The horizontal stab, sometimes called the "tailplane," refers to the set of smaller wings mounted on a plane's rear fuselage -- or in the case of the Q400, at the top of its vertical fin. These wings help to control the nose-up, nose-down motion known as pitch. As it happens -- for reasons that will put the average Salon reader into heavy REM sleep if I attempt to explain them -- recovery from a tailplane stall involves, among other things, the opposite control column input than does recovery from a "normal" stall. In other words, you pull up. Although there haven't been any Q400 accidents attributable to tail icing, the plane is understood by some to be particularly susceptible to it. Thus, it is quite plausible that the captain was predisposed to the idea that if a stall was going to happen at all during icing conditions, it would be the tailplane first.
The finished draft of last week's column included a segment about exactly this theory. The reason you didn't see it is that, in a last-second decision just before deadline, I chose to leave it out. I wasn't sure of its aerodynamic correctness, and another pilot, let's call him Todd, whom I normally trust for guidance and fact-checking on such issues, questioned it.
"I would definitely take that section out," he warned. "Pulling back on the column will not, by itself, break the stall. Raising the flaps and retarding power are needed also. The reason you pull back isn't to break the stall, it's to keep the nose from continuing forward as the stall progresses aft on the stabilizer; a tailplane stall can, on its own, push the column all the way forward, so you need to pull back, as well as remove flaps, and remove power. In Buffalo the nose actually pitched up farther than it was originally, and the aircraft was already flying too slow. If they were flying at their flap limit speed and had problems upon deployment of flaps, then that would be one thing. But the evidence indicates a true stall, with the pilot acting incorrectly. Additionally, I haven't heard anything about the pilots mentioning yoke buffet, lightening of the controls, or experiencing oscillations, which all could be symptoms of a tailplane stall."
Who said what now?
Todd is right about the nitty-gritty of this -- right enough to scare me out of including the segment -- but he is also wrong, I now feel, in assuming that the crew was familiar with the nuances of such an unusual scenario. Tailplane stalls, exclusive of the more commonly understood wing stall, are extremely rare and impossible to replicate in a training environment. Pilots are not taught recovery techniques for them. The Colgan captain, I fear, was wrongly focused on the possibility of a tailplane stall and did not understand the complexities of dealing with one. His instinct was a mere "pull back." He did, and the rest is history.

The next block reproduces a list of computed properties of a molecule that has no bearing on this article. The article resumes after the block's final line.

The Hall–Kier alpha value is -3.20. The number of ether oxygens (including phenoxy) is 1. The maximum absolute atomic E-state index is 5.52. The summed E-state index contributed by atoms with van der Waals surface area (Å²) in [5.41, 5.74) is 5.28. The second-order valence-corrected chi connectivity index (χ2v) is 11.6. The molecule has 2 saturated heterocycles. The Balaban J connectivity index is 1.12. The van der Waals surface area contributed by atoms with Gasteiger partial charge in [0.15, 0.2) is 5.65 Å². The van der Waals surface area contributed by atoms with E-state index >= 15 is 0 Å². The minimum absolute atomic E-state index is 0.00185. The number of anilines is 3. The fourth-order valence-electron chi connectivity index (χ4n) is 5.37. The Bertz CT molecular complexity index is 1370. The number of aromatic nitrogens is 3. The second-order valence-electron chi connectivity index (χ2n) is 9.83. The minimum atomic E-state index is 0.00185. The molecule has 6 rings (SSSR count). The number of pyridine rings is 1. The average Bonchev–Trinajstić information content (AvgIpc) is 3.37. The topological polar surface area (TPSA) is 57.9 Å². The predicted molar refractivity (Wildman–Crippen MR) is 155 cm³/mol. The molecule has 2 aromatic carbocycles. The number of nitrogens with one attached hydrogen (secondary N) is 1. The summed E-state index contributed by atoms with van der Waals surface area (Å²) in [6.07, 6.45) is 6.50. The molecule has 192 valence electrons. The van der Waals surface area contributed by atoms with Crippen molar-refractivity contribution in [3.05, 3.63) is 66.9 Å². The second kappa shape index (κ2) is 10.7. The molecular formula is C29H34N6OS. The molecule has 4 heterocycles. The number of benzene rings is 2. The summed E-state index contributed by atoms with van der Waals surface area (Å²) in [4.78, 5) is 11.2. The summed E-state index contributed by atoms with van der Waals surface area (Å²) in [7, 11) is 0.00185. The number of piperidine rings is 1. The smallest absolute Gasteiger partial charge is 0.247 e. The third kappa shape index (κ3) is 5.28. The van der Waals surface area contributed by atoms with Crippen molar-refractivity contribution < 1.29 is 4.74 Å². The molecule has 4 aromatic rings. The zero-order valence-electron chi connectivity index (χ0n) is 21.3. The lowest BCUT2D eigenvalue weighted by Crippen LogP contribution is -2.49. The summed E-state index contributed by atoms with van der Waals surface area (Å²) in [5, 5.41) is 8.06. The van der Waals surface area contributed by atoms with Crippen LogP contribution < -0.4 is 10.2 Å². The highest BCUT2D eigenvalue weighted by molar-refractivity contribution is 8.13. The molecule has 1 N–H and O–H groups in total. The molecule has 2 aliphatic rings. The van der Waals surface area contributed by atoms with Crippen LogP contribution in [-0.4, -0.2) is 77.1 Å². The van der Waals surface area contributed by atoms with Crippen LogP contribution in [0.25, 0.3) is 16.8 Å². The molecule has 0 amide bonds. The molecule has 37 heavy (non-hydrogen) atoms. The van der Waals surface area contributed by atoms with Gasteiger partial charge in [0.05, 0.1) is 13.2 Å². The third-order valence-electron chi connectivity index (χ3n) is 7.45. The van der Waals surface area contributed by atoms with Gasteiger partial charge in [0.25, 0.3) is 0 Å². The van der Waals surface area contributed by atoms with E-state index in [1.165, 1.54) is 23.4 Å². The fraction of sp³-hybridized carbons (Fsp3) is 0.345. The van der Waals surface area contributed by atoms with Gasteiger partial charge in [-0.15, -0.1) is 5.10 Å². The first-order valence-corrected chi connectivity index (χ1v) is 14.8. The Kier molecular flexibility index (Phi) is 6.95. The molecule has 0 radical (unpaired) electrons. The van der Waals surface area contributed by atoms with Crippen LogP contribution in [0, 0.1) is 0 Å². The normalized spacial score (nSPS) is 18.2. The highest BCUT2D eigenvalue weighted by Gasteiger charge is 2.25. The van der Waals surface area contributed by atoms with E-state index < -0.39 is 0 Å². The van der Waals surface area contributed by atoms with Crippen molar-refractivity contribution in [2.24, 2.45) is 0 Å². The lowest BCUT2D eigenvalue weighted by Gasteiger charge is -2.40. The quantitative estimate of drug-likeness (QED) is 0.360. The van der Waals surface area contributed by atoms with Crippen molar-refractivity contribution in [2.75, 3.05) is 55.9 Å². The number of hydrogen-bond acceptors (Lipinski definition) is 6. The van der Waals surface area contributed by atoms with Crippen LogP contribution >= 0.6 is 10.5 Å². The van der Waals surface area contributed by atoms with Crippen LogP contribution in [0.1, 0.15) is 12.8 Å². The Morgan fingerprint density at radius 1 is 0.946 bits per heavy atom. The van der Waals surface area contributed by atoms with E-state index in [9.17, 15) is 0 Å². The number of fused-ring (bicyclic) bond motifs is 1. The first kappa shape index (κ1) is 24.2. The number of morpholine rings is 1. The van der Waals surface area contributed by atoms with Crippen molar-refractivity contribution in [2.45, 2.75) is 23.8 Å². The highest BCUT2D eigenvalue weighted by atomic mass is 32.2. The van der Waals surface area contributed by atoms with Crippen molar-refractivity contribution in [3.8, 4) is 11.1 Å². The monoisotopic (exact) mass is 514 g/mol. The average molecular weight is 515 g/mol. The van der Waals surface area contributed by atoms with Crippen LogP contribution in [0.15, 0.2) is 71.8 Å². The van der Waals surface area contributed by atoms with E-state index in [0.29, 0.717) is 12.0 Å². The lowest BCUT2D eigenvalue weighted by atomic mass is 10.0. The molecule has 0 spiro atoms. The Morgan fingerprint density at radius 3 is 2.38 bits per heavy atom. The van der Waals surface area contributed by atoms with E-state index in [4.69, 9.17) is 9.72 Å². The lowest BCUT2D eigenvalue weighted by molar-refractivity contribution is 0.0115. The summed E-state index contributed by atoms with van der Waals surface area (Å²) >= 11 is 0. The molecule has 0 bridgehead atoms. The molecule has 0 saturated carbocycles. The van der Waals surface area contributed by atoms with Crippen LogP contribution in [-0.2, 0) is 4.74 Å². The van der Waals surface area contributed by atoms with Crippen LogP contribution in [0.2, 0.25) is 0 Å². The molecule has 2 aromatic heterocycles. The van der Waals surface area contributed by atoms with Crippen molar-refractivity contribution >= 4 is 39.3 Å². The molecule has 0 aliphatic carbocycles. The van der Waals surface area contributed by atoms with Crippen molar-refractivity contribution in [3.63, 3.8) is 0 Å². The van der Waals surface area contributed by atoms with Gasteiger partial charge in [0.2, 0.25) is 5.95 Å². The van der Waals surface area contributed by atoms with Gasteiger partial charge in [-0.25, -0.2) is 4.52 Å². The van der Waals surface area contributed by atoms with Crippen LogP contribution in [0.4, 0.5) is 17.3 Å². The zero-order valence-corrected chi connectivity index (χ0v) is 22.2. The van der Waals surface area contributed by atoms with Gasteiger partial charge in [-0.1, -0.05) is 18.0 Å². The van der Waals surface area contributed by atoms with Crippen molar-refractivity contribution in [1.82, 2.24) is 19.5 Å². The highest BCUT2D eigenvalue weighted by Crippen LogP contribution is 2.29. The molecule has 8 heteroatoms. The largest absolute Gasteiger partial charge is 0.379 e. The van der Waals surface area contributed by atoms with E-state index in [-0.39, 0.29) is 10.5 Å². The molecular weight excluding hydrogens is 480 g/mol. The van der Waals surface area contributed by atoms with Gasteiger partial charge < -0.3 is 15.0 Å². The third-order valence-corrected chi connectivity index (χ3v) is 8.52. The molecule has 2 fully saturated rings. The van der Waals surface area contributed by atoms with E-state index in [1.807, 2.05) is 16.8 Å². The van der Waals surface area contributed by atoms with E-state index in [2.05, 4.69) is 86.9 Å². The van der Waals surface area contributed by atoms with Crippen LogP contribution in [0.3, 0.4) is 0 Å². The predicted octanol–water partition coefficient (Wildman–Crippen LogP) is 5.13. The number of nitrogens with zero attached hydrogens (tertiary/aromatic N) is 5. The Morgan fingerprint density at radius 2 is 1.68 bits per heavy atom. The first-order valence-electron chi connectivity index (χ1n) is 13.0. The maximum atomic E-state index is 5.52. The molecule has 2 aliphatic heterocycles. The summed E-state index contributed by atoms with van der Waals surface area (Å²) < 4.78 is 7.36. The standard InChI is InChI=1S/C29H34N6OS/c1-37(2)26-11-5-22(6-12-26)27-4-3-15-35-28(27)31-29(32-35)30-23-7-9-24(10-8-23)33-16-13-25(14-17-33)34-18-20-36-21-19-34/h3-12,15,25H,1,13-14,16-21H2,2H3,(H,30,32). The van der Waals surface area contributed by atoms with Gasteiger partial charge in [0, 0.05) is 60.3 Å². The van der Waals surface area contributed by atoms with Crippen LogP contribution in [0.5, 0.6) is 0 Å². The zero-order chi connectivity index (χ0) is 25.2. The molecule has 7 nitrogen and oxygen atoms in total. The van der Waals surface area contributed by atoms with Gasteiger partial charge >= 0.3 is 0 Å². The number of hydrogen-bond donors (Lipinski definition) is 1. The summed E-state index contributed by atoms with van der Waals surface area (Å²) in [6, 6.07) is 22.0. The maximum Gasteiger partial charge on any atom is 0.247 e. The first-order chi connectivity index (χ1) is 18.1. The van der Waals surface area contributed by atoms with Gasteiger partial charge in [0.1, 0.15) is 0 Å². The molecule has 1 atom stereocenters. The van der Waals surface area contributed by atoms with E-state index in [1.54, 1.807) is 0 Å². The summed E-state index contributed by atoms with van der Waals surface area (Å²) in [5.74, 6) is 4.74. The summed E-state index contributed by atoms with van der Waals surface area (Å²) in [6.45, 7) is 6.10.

I will go out on a limb and state my belief that this is the gist of why Colgan 3407 crashed. It crashed because the captain thought he was dealing with a tailplane stall and thought he was reacting appropriately to it.
To me this holds a lot more credence than the panic theory. For a trained airline pilot to pitch up instead of pitching down is just so egregious and hard to fathom. I was looking for analogies and came up with the idea of a driver hitting the brake instead of the accelerator. But in fact that's a terrible analogy. For a pilot, responding to a stall is much more intuitive, as if using an entirely different part of the brain, than the binary left-right of which pedal to jam with your foot. I believe the captain knew just what he was doing.
And it was wrong. I should also point out that activation of the stall warning system, the so-called stick-shaker, which prompted the captain's action, does not reference the tailplane. It references the angle between the airfoil and the flight path -- the "angle of attack" -- of the wings. Any pilot should know that. There is no independent warning for the horizontal stabilizer, for the simple reason that a stabilizer stall, independent of a wing stall, is so unlikely.
Lastly, if the crew had not been flying too slowly in the first place, the stall warning system would never have activated. What we see, as we usually do in the wake of air disasters, is not a single error but a compound of errors, one of them finally fatal.
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Do you have questions for Salon's aviation expert? Contact Patrick Smith through his Web site and look for answers in a future column.